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How to discern something about gravity waves?

  1. Dec 12, 2006 #1
    I had an idea on how to possibly get some idea of what gravity waves are, I couldn't find confirmation data on google but to be honest I don't really care and only spent 15minutes looking for it, anyway here it is:
    If gravity waves are a particle of some sort on the electromagnetic spectrum then they should have a penetrating power, like visible light doesn't go nearly as deep as x-rays, so I'm wondering if during an ecclipse of the sun by the moon do the tides not go as high? Do you see what I'm getting at? The results of that data might hint on something about gravity waves if anyone cares or is curious.
     
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  3. Dec 13, 2006 #2

    Danger

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    Hmmm....
    There is no such thing as a 'particle on the electromagnetic spectrum' other than photons. Secondly, a wave and a particle are not the same thing, although photons display the characteristics of both. Thirdly, if gravity is indeed simply space-time curvature, there are no particles involved. Should the existence of the theoretical 'graviton' be proven, then physics will have entered a new age.
    I might add that if you gave up after 'Googling' for 15 minutes, you're looking for an easy way out. Until I got on the net a couple of years ago (whenever I joined here), I spent hundreds upon hundreds of hours in libraries looking for this kind of stuff.
     
  4. Dec 13, 2006 #3

    Claude Bile

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    Data on tides has nowhere near the kind of accuracy you need to detect even the most powerful of gravity waves.

    Claude.
     
  5. Dec 14, 2006 #4
    Maybe not individual waves, but the entire tidal effect is the sum of the effects of lots of individual waves. So the data should be sufficient to test this hypothesis, at least for large amounts of graviton absorbtion, and during a solar eclipse we should feel the effects of the Sun's gravity less if the Moon is capable of blocking gravitational waves, it may be an unobservably small effect. I could easily imagine such an effect being there since ultimately the Moon /might/ need to be able to absorb some gravitational waves to remain in orbit of the Earth.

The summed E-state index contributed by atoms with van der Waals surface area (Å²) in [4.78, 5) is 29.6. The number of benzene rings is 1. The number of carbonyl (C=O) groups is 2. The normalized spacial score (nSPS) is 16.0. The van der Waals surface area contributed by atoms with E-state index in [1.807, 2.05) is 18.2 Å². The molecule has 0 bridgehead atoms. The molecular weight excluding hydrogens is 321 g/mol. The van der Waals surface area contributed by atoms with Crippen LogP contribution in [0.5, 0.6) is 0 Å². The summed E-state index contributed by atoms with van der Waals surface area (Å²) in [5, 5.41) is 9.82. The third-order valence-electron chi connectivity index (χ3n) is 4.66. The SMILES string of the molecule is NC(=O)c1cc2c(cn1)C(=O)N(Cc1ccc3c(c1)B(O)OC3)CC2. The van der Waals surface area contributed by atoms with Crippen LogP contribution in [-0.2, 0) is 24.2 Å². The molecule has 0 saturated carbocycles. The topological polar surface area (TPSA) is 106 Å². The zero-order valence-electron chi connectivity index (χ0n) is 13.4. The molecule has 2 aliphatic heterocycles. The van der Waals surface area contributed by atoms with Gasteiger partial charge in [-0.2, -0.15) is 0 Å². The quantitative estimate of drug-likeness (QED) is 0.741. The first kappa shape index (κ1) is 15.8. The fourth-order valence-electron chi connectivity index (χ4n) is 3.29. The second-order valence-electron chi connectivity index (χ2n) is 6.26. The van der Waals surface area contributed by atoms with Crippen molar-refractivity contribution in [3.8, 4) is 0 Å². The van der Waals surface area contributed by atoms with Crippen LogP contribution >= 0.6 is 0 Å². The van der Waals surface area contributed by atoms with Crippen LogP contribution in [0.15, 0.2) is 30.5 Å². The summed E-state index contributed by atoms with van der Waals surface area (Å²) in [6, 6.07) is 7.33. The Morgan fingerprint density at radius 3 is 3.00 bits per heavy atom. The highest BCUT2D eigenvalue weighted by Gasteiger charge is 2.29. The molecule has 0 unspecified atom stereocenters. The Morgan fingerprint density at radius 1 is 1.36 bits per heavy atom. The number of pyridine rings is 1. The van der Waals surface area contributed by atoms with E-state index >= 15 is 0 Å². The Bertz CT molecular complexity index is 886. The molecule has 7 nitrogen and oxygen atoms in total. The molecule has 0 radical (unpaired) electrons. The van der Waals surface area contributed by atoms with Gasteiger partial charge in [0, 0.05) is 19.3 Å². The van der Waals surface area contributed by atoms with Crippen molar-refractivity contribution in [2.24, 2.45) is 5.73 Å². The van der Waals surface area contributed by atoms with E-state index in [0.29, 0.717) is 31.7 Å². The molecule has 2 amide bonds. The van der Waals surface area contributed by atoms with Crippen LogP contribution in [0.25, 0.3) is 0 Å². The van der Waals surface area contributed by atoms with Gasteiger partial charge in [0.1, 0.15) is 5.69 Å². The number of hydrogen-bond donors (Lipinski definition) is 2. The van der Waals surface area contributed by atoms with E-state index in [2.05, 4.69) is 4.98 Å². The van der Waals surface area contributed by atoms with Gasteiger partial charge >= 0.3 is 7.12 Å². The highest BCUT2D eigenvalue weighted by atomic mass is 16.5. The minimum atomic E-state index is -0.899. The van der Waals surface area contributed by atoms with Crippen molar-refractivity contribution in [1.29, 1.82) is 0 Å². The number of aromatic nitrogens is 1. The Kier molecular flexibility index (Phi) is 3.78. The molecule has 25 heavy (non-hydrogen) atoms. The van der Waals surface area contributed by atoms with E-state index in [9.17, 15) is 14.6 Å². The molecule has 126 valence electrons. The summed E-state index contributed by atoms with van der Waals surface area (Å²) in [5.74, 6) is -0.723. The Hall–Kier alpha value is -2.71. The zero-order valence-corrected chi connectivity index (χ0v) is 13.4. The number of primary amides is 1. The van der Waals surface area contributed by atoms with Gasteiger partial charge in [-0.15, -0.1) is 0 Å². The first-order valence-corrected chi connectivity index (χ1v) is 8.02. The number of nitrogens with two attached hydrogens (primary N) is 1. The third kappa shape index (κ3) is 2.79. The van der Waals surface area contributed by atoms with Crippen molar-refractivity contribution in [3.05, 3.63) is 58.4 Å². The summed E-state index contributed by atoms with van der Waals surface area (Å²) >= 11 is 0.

On the other hand, is it possible that gravitons can pass through matter whilst interacting with it at the same time?

    I don't really know enough to give an answer.
     
  6. Dec 14, 2006 #5

    vanesch

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    If you mean somehow that the sun's gravity be "shielded" by the presence of the moon, then no, gravity cannot be "shielded" against, at least as long as the equivalence principle is valid, because it would be a means to distinguish gravity from acceleration.
     
  7. Dec 14, 2006 #6
    Wouldn't gravitational waves be slightly weaker on the far side of the moon, having converted some fraction of energy into heat?
     
  8. Dec 14, 2006 #7
    The gravitational pull (away from the earth) will be strongest during an ecclipse because the pull of both the sun and the moon will be combined.
     
    Last edited: Dec 14, 2006
  9. Dec 14, 2006 #8

    vanesch

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    I have no idea about that, but the sun's gravity here is not in the form of gravity waves...
     
  10. Dec 14, 2006 #9
    Sure (not "much" of it anyway), but gravitational waves are the topic of the question. Analogously, the fact photons may be shielded does not allow us to shield a bulk electric charge.

    Think metal box (not dielectric medium): information about the internal charge distribution, or any wave describing changes thereof, is blocked. An external test charge is still attracted nonetheless.
     
  11. Dec 14, 2006 #10

    NoTime

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    While this has nothing to do with gravity waves, the sun and moon together affect tides.
    Keywords you can look up are neep tide or syzygy.

    For research on gravity waves try LIGO.
     
  12. Dec 17, 2006 #11

    Claude Bile

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    No, even the cumulative effect would be undetectable. There is simply too much 'noise' present in the measurements to extract the kind of sensitivity required to detect gravity waves.

    Our best bet in detecting gravity waves would be from a cataclysmic collision between two black holes or something like that. Electromagnetically-speaking it is much easier to detect a supernova than the cumulative light of a billion white dwarves - same goes for gravity waves.

    One final point, you are assuming that graviton/matter interaction is strong, where there is no real data to test this hypothesis. Given that gravity waves are barely-detectable-stretchings in space, I would venture that graviton/matter interaction is probably very weak - though I have absolutely no references to back up that statement :redface: .

    Claude.
     
  13. Dec 17, 2006 #12

    Danger

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    Well, my understanding of that is that gravity is far and away the weakest of all natural forces. That's pretty easily demonstrated by picking something up with a little magnet while the whole planet is pulling against it. The only reason that it holds the universe together is that it doesn't have a counter-agent. The other forces have positive and negative natures that cancel each other out.
     
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